In order to reach the goal of consistency across new best of breed software and legacy systems, firms need to make sure users understand and use common message standards, said Sally Hinds, global head of enterprise data management (EDM) at HSBC. Her fellow panellists agreed that a shared format for all business applications and normalisation of system output is desirable within the data management framework.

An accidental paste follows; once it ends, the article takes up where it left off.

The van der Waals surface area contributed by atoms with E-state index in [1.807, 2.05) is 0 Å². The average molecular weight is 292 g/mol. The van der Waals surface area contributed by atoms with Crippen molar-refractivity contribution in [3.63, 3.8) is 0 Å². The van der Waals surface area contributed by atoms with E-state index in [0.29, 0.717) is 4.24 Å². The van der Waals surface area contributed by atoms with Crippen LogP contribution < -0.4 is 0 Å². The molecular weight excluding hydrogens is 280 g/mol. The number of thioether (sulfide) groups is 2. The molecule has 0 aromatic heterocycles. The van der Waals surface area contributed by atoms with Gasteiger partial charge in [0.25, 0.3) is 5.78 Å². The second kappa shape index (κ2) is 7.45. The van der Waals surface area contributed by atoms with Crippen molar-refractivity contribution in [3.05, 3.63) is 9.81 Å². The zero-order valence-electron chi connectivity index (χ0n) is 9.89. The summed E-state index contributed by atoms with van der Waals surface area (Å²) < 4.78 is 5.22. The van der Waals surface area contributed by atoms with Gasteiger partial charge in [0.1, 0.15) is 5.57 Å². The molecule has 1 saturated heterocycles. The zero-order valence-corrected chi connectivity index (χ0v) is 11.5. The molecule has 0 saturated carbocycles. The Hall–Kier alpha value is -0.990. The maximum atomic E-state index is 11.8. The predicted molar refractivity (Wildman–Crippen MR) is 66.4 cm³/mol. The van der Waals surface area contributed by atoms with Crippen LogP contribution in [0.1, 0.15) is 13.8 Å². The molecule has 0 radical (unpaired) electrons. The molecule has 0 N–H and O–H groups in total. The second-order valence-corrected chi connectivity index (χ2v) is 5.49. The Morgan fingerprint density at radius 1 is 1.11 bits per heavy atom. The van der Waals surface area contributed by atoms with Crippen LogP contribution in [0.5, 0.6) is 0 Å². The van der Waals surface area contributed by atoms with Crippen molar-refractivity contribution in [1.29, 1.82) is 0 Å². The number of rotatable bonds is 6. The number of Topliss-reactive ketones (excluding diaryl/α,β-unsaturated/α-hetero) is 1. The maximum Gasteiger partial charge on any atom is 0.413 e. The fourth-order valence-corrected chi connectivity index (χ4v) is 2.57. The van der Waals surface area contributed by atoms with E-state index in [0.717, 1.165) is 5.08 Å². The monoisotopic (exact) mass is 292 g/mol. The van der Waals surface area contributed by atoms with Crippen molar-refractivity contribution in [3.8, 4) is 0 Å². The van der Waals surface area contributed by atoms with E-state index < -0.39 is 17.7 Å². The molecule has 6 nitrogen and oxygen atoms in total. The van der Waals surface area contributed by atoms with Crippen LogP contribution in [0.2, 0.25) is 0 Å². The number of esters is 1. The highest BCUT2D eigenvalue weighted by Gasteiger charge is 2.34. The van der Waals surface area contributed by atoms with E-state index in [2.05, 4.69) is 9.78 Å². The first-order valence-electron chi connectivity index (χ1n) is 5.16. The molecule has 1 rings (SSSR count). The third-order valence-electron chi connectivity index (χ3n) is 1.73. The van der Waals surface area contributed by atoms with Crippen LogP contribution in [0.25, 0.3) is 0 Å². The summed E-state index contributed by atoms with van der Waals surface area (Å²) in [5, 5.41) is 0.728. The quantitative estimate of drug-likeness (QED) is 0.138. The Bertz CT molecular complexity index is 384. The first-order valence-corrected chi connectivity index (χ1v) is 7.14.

IT and systems are constantly evolving and data management teams must take this into account in their five or 10 year plans, added Christian Arsenault, assistant vice president of IT and data management at Natcan Investment Management. “Ten years in the IT world is a very long time and the needs of business users will also change over this period of time,” he explained. Hinds added that legacy systems are, by nature, persistent and have a tendency not to go away, even though you may want them to. “It is a constant process as current systems become legacy systems in a fairly short period of time,” agreed Arsenault. Although IT systems and architecture is usually due to be changed after around every five to seven years, it often stays in place for 15 to 20, he continued. “In order to account for this, you should build in some degree of flexibility to these systems to adapt to future requirements,” he concluded.